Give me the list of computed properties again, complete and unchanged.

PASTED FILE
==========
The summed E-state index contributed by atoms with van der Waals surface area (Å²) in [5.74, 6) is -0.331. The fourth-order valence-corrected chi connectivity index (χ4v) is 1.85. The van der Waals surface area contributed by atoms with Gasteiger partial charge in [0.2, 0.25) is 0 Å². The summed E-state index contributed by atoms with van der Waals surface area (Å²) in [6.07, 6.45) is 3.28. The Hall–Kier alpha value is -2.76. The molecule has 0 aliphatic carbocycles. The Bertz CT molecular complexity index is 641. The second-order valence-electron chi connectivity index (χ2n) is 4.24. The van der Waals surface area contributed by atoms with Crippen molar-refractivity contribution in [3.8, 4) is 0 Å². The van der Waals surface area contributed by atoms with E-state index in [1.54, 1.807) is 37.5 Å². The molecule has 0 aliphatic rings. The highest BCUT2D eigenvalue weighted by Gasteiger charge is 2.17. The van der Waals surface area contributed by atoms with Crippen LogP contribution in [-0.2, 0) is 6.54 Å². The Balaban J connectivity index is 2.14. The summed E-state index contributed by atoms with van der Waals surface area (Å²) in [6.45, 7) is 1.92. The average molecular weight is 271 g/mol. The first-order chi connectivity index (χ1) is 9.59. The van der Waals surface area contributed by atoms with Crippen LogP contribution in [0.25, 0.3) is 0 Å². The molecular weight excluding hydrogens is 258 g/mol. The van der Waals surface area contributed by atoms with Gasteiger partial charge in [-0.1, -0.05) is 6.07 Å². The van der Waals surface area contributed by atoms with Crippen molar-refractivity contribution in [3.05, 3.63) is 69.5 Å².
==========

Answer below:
The summed E-state index contributed by atoms with van der Waals surface area (Å²) in [5.74, 6) is -0.331. The fourth-order valence-corrected chi connectivity index (χ4v) is 1.85. The van der Waals surface area contributed by atoms with Gasteiger partial charge in [0.2, 0.25) is 0 Å². The summed E-state index contributed by atoms with van der Waals surface area (Å²) in [6.07, 6.45) is 3.28. The Hall–Kier alpha value is -2.76. The molecule has 0 aliphatic carbocycles. The Bertz CT molecular complexity index is 641. The second-order valence-electron chi connectivity index (χ2n) is 4.24. The van der Waals surface area contributed by atoms with Crippen molar-refractivity contribution in [3.8, 4) is 0 Å². The van der Waals surface area contributed by atoms with E-state index in [1.54, 1.807) is 37.5 Å². The molecule has 0 aliphatic rings. The highest BCUT2D eigenvalue weighted by Gasteiger charge is 2.17. The van der Waals surface area contributed by atoms with Crippen LogP contribution in [-0.2, 0) is 6.54 Å². The Balaban J connectivity index is 2.14. The summed E-state index contributed by atoms with van der Waals surface area (Å²) in [6.45, 7) is 1.92. The average molecular weight is 271 g/mol. The first-order chi connectivity index (χ1) is 9.59. The van der Waals surface area contributed by atoms with Crippen LogP contribution in [0.25, 0.3) is 0 Å². The molecular weight excluding hydrogens is 258 g/mol. The van der Waals surface area contributed by atoms with Gasteiger partial charge in [-0.1, -0.05) is 6.07 Å². The van der Waals surface area contributed by atoms with Crippen molar-refractivity contribution in [3.05, 3.63) is 69.5 Å².